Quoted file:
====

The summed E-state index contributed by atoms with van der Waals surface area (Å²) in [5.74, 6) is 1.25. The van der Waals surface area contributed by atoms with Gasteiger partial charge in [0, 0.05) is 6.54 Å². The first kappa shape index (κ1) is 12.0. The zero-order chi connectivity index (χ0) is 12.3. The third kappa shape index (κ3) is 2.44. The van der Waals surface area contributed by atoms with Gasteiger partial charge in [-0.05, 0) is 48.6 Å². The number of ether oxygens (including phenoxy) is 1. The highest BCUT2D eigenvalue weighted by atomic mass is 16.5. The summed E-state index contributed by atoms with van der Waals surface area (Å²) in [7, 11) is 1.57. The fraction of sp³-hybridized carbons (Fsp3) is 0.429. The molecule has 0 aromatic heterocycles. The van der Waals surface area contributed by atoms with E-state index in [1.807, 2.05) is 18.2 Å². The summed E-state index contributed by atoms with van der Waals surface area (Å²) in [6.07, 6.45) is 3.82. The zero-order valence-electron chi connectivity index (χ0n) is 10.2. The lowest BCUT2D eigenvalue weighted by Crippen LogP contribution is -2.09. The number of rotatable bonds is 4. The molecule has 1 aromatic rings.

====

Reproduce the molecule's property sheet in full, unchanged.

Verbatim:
The summed E-state index contributed by atoms with van der Waals surface area (Å²) in [5.74, 6) is 1.25. The van der Waals surface area contributed by atoms with Gasteiger partial charge in [0, 0.05) is 6.54 Å². The first kappa shape index (κ1) is 12.0. The zero-order chi connectivity index (χ0) is 12.3. The third kappa shape index (κ3) is 2.44. The van der Waals surface area contributed by atoms with Gasteiger partial charge in [-0.05, 0) is 48.6 Å². The number of ether oxygens (including phenoxy) is 1. The highest BCUT2D eigenvalue weighted by atomic mass is 16.5. The summed E-state index contributed by atoms with van der Waals surface area (Å²) in [7, 11) is 1.57. The fraction of sp³-hybridized carbons (Fsp3) is 0.429. The molecule has 0 aromatic heterocycles. The van der Waals surface area contributed by atoms with E-state index in [1.807, 2.05) is 18.2 Å². The summed E-state index contributed by atoms with van der Waals surface area (Å²) in [6.07, 6.45) is 3.82. The zero-order valence-electron chi connectivity index (χ0n) is 10.2. The lowest BCUT2D eigenvalue weighted by Crippen LogP contribution is -2.09. The number of rotatable bonds is 4. The molecule has 1 aromatic rings.